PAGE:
California, in a one-time act of financial desperation, seeks to sell 11 state properties as a way to raise $1.2 billion to help ease California's budget woes. The state would lease back the properties.
This is a minor short-term solution that creates a larger long-term problem. If the sale goes through, California would become a tenant to a private landlord, paying rent instead of paying down existing debt, which ultimately would have been retired, leaving the properties free and clear.
Moreover, this fails to factor that California will ultimately give back in rents the profits from the sale. Nor does it consider that $1.2 billion will not solve the state's projected $28 billion deficit over the next 18 months.
Rather than sell the properties, the state could save money in a more responsible manner: Eliminate the death penalty.
This is not a moral plea, but rather a simple, dispassionate and pragmatic argument that California can ill-afford to maintain an ineffectual policy that is bleeding money.
California no longer possesses the luxury of supporting emotion-based policies that cannot deliver on their promises. And the death penalty, despite claims to the contrary, heads that list.
The death penalty is much more expensive than life without parole because the Constitution requires a long and complex judicial process for capital cases. This process is needed in order to ensure that the innocent are not executed for crimes they did not commit. But even these protections fail to completely eliminate the risk of executing an innocent person.
If the death penalty was replaced with life without the possibility of parole, which costs millions less and also ensures that the public is protected while eliminating the risk of an irreversible mistake, the money saved could be spent on programs that actually improve the communities in which we live.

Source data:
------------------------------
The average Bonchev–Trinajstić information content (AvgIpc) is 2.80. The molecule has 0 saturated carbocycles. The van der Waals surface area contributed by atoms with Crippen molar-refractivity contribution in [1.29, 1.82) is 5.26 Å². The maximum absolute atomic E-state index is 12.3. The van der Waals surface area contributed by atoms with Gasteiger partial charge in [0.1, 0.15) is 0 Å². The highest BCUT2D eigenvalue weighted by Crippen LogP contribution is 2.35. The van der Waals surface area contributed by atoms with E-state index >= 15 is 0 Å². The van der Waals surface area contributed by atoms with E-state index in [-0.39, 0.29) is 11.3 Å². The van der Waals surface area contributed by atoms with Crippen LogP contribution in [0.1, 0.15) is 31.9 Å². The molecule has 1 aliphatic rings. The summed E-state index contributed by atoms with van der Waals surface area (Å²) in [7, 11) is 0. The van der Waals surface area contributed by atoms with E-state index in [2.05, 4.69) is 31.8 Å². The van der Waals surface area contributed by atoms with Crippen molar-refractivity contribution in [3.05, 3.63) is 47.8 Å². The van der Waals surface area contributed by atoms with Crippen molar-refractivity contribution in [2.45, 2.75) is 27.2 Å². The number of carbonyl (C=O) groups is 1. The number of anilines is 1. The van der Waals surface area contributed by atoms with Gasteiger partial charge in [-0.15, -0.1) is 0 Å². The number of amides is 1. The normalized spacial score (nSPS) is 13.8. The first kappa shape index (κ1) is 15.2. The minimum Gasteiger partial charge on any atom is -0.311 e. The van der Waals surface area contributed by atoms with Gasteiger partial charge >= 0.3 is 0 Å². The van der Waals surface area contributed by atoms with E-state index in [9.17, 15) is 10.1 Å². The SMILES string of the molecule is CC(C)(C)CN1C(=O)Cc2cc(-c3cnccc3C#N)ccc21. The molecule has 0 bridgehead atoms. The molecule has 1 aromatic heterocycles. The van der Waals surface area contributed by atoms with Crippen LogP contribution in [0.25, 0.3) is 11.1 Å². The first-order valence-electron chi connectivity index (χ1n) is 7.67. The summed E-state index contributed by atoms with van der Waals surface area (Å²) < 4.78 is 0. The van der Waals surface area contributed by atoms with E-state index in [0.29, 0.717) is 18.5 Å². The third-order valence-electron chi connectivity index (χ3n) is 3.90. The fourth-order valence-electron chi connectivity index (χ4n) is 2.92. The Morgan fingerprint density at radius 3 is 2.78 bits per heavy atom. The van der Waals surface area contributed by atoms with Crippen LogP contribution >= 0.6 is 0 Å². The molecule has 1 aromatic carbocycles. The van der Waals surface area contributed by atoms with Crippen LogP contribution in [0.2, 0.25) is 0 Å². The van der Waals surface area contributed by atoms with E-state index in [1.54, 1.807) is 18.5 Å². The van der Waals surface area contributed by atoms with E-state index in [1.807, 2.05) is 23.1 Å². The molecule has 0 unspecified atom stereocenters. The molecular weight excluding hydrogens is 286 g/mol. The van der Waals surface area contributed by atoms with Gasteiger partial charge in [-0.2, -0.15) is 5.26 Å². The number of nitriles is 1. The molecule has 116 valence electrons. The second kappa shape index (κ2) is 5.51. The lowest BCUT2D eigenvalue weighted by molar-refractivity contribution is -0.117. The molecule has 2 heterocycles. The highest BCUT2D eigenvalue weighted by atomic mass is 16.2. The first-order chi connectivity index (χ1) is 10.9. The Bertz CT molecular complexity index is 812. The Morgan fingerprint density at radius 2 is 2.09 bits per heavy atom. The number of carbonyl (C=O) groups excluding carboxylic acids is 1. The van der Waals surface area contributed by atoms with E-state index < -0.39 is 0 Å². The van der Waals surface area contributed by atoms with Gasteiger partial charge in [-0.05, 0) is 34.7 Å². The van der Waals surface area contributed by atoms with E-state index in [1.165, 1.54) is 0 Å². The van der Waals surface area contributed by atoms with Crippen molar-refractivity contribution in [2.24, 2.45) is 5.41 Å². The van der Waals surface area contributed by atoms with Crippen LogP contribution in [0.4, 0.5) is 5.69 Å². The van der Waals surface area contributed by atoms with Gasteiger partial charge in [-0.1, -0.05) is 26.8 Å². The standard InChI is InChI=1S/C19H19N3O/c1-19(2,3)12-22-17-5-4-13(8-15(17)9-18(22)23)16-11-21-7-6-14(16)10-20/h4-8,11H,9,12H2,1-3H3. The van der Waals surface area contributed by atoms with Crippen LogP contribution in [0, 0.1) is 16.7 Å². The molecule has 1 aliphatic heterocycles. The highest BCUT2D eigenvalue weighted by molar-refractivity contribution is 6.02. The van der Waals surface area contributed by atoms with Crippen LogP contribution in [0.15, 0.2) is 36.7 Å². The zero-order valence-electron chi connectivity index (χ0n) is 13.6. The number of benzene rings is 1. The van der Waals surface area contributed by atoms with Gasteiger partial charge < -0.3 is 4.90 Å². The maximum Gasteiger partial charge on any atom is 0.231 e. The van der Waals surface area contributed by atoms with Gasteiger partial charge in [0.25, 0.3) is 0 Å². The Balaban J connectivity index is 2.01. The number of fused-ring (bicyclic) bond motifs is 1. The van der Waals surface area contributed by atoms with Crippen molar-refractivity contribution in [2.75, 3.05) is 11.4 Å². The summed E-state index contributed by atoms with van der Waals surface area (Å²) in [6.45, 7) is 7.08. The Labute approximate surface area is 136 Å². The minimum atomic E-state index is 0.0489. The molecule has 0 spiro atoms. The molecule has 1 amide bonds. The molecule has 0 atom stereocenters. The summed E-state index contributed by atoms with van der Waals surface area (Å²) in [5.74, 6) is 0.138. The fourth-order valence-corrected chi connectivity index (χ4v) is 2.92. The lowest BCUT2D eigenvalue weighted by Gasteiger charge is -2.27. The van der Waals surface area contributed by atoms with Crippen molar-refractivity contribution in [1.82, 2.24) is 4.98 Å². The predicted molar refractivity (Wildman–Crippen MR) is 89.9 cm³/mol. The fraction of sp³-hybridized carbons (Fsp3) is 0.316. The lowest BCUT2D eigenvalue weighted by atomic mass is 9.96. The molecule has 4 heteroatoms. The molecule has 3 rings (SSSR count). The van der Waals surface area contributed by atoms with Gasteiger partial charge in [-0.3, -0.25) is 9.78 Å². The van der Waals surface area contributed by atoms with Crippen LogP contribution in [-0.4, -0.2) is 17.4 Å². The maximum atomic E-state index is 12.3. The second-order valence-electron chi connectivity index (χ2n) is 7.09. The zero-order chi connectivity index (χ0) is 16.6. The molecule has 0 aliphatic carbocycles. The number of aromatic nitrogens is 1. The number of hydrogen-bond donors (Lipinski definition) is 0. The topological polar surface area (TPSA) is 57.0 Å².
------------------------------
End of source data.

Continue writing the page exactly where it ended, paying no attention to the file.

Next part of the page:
If California were not in such dire straits financially, the millions of dollars saved by eliminating the death penalty could be spent on education, roads, police and public safety programs, after-school programs, drug and alcohol treatment, child abuse prevention programs, mental health services, and services for crime victims and their families.
More than 3,500 men and woman have received a death sentence in California since 1978. A 2008 report by the California Commission on the Fair Administration of Justice states: "The additional cost of confining an inmate to death row, as compared to the maximum security prisons where those sentenced to life without possibility of parole ordinarily serve their sentences, is $90,000 per year per inmate."
With California's death-row population at the time of 670, that works out to an unnecessary $60.3 million annually. The cost of a system that only imposes life without the possibility of parole would be an estimated $11.5 million per year.
Given the majority of death row inmates are more likely to die of something other than lethal injection, California already has quasi life without parole. But the California taxpayer is burdened with an additional cost so that the death penalty continues to exist in theory.
The popular retort to this argument is to point out the most heinous crimes as justification for a policy that does not work by any measurable standard. But the measure of public policy cannot be the exception; it must be based on its effectiveness within the parameters of the Constitution.
The time has come to replace policies of emotion with those the state can afford. The state will not be less safe; it will just save more money. Eliminating the death penalty does not solve California's financial problems, but neither does a one-time sale of state property.
Another added benefit to eliminating the death penalty could be to change the discourse in our public conversation. If the death penalty could be eliminated based on judicious reasoning, couldn't we apply similar methodologies to other challenging issues that plague the state?
President Kennedy once quipped that his biggest surprise upon entering the Oval Office was that "things were just as bad as we had been saying they were."
What Kennedy said nearly 50 years ago holds true for California today. The problems are as bad as many have been saying, but the question remains: Are we mature enough to do anything about it?
Byron Williams is an Oakland pastor and syndicated columnist. He is the author of Strip Mall Patriotism: Moral Reflections of the Iraq War. E-mail him at firstname.lastname@example.org or visit his Web site byronspeaks.com.